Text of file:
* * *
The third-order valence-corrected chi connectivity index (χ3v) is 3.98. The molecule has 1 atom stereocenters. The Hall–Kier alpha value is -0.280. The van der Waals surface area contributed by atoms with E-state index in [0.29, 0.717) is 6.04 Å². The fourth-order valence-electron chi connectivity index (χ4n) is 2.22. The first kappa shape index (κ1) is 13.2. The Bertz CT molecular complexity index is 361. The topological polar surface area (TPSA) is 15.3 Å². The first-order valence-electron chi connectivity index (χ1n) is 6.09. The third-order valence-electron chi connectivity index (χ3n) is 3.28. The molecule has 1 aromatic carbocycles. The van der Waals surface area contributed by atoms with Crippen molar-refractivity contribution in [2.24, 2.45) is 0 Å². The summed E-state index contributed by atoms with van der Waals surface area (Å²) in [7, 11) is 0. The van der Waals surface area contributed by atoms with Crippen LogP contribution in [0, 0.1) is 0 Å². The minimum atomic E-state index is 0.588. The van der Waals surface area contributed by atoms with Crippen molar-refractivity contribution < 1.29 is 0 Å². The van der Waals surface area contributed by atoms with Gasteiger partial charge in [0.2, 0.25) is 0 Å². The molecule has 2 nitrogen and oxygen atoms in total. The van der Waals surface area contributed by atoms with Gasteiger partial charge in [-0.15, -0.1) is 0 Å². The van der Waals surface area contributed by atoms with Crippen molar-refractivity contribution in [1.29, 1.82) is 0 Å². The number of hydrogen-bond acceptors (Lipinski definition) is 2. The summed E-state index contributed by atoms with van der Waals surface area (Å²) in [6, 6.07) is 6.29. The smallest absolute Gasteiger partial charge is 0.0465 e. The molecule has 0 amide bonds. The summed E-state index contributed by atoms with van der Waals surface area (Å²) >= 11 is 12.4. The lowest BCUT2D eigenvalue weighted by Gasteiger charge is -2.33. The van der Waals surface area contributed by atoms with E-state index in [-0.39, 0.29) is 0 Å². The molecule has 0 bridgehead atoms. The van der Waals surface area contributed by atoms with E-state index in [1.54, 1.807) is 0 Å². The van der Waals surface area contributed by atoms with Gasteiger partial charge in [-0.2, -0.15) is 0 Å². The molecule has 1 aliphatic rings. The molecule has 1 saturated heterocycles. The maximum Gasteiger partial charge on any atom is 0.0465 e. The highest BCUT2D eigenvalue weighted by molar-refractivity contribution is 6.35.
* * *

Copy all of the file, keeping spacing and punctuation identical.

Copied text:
The third-order valence-corrected chi connectivity index (χ3v) is 3.98. The molecule has 1 atom stereocenters. The Hall–Kier alpha value is -0.280. The van der Waals surface area contributed by atoms with E-state index in [0.29, 0.717) is 6.04 Å². The fourth-order valence-electron chi connectivity index (χ4n) is 2.22. The first kappa shape index (κ1) is 13.2. The Bertz CT molecular complexity index is 361. The topological polar surface area (TPSA) is 15.3 Å². The first-order valence-electron chi connectivity index (χ1n) is 6.09. The third-order valence-electron chi connectivity index (χ3n) is 3.28. The molecule has 1 aromatic carbocycles. The van der Waals surface area contributed by atoms with Crippen molar-refractivity contribution in [2.24, 2.45) is 0 Å². The summed E-state index contributed by atoms with van der Waals surface area (Å²) in [7, 11) is 0. The van der Waals surface area contributed by atoms with Crippen LogP contribution in [0, 0.1) is 0 Å². The minimum atomic E-state index is 0.588. The van der Waals surface area contributed by atoms with Crippen molar-refractivity contribution < 1.29 is 0 Å². The van der Waals surface area contributed by atoms with Gasteiger partial charge in [0.2, 0.25) is 0 Å². The molecule has 2 nitrogen and oxygen atoms in total. The van der Waals surface area contributed by atoms with Gasteiger partial charge in [-0.15, -0.1) is 0 Å². The van der Waals surface area contributed by atoms with Crippen molar-refractivity contribution in [1.29, 1.82) is 0 Å². The number of hydrogen-bond acceptors (Lipinski definition) is 2. The summed E-state index contributed by atoms with van der Waals surface area (Å²) in [6, 6.07) is 6.29. The smallest absolute Gasteiger partial charge is 0.0465 e. The molecule has 0 amide bonds. The summed E-state index contributed by atoms with van der Waals surface area (Å²) >= 11 is 12.4. The lowest BCUT2D eigenvalue weighted by Gasteiger charge is -2.33. The van der Waals surface area contributed by atoms with E-state index in [-0.39, 0.29) is 0 Å². The molecule has 0 bridgehead atoms. The van der Waals surface area contributed by atoms with E-state index in [1.54, 1.807) is 0 Å². The van der Waals surface area contributed by atoms with Gasteiger partial charge in [-0.2, -0.15) is 0 Å². The molecule has 1 aliphatic rings. The molecule has 1 saturated heterocycles. The maximum Gasteiger partial charge on any atom is 0.0465 e. The highest BCUT2D eigenvalue weighted by molar-refractivity contribution is 6.35.